The world's largest PC maker, Hewlett-Packard is releasing a range of new laptops and netbooks at CES this week.
Leading the pack is the company's first-ever touch-enabled netbook, giving an indication of where the mini-computer market is likely to be heading in 2010 and beyond.
One-fifth of the PC market
As we emerge from the last few years of recession and cut-backs, low-cost netbooks are now expected to make up roughly one-fifth of all of portable PC shipments over the last year, according to DisplaySearch.
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The Mini 5102, HP's new touchscreen netbook, is pretty predictable in terms of the standard netbook specs featuring a 10-inch display, and weighing in at only 2.6 pounds.
HP's Mini 5102 also features face recognition software and Intel's next gen Atom netbook processor, Pineview. It is priced at $399 in the United States, with UK pricing set to follow shortly.
HP also unveiled the Mini 210: 'available in a range of four colours the HP Mini 210 is a portable companion that makes it easy to access email, the Internet, music, video and photos from anywhere.'
The HP Mini 210 is available from mid January at a recommended retail price of £319.99, for de-feature, and £279.99 for full feature versions.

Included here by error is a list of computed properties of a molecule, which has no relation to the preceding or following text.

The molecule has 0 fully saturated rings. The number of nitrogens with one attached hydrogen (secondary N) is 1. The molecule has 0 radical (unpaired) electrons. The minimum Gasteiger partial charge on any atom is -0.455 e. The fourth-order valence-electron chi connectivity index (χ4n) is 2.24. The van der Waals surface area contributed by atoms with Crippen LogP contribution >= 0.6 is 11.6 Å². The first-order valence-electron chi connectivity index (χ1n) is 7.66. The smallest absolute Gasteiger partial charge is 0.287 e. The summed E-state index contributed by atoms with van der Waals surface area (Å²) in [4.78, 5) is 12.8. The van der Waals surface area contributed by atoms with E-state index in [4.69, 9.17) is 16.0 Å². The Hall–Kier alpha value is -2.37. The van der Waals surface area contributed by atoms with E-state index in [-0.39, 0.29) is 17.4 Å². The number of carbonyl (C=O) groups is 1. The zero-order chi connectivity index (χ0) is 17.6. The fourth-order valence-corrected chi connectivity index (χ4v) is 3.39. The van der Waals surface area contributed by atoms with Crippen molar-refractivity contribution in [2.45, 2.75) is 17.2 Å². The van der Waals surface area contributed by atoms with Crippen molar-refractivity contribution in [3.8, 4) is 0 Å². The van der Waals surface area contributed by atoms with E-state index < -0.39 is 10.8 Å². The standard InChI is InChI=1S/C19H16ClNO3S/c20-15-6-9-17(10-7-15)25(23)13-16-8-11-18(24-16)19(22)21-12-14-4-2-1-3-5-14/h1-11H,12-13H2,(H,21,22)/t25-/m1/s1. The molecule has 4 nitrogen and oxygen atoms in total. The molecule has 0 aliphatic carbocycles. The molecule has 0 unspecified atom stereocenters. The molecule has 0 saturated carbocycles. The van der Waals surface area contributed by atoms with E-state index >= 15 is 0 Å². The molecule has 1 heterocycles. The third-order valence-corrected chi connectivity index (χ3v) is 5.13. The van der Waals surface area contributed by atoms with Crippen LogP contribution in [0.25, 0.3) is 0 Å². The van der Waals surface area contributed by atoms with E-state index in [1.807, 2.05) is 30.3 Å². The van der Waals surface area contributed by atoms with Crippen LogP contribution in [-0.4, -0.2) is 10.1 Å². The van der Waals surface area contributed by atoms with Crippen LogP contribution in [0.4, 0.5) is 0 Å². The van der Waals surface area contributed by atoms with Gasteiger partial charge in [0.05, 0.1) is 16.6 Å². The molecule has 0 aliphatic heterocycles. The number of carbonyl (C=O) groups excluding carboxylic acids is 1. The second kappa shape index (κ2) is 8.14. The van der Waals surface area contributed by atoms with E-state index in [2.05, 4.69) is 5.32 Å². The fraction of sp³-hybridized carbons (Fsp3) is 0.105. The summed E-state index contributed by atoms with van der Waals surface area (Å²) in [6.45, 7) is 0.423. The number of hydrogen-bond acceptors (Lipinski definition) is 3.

All of HP's new netbooks feature QuickWeb, Linux-based software that lets you access the internet and your essential files in seconds.
HP has also announced the latest touchscreen-enabled laptop, the £799 TouchSmart tm2, which has a swivel-screen that enables it to turn into a tablet. Take that, Apple and Microsoft!
The new TouchSmart features capacitive multitouch technology that works with both your fingers or a stylus.
"HP has been developing touch expertise over four generations of tablet PCs and our touch technology has already transformed the way users interact with their notebooks," explains Charl Snyman, vice president and general manager for HP Personal Systems Group in Europe, Middle East and Africa
"This is our most sophisticated and versatile machine to date and continues to build on our heritage of innovation in touch technology."